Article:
By Kathy Roy Gaughran
Senior Marketing Strategist
Just up the street there’s a popular restaurant that greets customers as they’re arriving. Often a staff person will open the door, and, with a bright smile, offer a warm greeting of “Welcome Back!”
The thing is, EVERYONE gets the “welcome back” greeting, even first-time guests, and even if the greeter and guest have never met.
The marketing-smart dynamics at work in this four-second welcoming snapshot are significant, with some useful ideas that transfer nicely to healthcare provider and medical offices.
The Patient Experience Lesson
If you take a moment to dissect the front door interaction at the restaurant, it illustrates good staff training. Plus, what’s going on here is:
- This is a neighborhood restaurant, so the odds are that a “welcome back” greeting is appropriate. (Maybe eight out of 10 times, it’s actually correct.)
- It’s a greeting that makes the returning guest sense that they are known or recognized, that their (continued) patronage is appreciated, and that they are part of the loyal “family” of guests.
- Although the greeting is not entirely accurate for first-time visitors, the warm sense of “belonging” transfers anyway. Plus, if the guest self-identifies as being new to the place, the greeter can provider addition “glad you’re here” and welcoming information.
So, one lesson for healthcare is that a sincere greeting at the door contributes to a positive patient experience. Patients have become empowered consumers who reasonably expect and appreciate an authentic (and perhaps personalized) greeting. (Contrast this with a closed glass window/barrier, and a sign pointing to the impersonal “sign-in-here” clipboard.)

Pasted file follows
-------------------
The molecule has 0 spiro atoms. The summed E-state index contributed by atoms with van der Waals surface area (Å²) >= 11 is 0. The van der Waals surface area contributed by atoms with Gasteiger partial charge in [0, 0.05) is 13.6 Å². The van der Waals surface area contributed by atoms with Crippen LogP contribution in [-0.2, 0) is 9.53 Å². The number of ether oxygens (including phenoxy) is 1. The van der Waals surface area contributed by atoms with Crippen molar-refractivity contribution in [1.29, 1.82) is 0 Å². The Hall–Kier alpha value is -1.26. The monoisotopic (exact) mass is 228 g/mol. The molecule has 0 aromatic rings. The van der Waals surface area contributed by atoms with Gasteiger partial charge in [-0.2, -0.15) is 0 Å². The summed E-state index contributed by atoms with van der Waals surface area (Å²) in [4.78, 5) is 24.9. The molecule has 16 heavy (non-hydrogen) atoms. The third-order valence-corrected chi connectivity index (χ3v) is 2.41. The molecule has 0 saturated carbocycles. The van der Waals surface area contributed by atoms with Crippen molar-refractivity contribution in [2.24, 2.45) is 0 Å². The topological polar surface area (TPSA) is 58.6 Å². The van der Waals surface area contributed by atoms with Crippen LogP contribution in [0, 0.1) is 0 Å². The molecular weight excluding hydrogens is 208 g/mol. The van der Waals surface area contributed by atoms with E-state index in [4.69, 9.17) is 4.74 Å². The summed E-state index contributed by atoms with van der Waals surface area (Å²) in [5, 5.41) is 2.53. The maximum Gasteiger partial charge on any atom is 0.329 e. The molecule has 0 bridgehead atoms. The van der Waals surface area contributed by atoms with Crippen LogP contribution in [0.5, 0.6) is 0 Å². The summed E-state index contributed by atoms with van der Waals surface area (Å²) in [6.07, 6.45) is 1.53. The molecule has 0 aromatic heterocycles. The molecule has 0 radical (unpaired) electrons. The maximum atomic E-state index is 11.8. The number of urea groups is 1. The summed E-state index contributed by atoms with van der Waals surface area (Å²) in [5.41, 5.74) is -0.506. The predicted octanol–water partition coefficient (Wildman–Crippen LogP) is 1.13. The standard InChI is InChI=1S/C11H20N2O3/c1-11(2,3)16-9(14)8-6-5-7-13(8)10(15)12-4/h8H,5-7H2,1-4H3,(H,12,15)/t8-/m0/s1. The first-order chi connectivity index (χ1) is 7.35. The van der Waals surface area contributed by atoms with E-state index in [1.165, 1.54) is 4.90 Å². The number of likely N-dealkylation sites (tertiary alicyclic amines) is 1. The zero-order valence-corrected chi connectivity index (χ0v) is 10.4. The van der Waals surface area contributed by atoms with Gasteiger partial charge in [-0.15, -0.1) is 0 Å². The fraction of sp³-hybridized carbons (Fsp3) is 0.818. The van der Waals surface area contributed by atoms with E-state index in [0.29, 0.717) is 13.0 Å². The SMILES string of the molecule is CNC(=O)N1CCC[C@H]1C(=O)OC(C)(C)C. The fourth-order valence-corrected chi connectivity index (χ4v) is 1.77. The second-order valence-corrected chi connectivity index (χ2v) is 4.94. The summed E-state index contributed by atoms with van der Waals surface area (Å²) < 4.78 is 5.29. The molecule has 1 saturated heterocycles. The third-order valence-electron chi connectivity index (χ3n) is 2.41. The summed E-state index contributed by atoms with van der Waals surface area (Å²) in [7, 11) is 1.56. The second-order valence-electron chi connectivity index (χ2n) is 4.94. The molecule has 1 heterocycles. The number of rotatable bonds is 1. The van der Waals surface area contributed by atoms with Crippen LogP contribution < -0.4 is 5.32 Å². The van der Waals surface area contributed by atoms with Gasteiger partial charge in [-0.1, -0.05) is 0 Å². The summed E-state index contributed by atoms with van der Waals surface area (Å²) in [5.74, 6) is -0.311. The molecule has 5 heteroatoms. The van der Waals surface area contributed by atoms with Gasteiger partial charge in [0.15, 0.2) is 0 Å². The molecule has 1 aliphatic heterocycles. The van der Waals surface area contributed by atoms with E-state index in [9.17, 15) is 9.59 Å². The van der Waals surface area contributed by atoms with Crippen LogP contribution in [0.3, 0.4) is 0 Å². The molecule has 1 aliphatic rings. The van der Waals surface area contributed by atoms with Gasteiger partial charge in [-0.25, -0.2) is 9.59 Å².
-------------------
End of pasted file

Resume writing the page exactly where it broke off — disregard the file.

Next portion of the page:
[bctt tweet=”A sincere greeting at the door contributes to a positive patient experience.”]The Internal Marketing Lesson
The more powerful, and long-term marketing lesson that carries over from retail to healthcare: Your internal audience is the best business prospect for additional products or services, as well as for testimonials, referrals and/or online reviews.
In the restaurant business, a neighborhood establishment in particular will quickly be out of business without regular and repeat patronage.
Doctors’ offices have a different business model, but in every service business the value of the current customer base is important to continued growth and new business opportunities. Healthcare marketing to people/patients who already know you is lower risk, and for practitioners, it “feels safe.” Often, the cost is low, and therefore the Return-on-Investment can be huge.
In previous posts, we outline 10 ways to use the power of internal marketing, and Retention vs. Acquisition: The Power of Patient Relationships.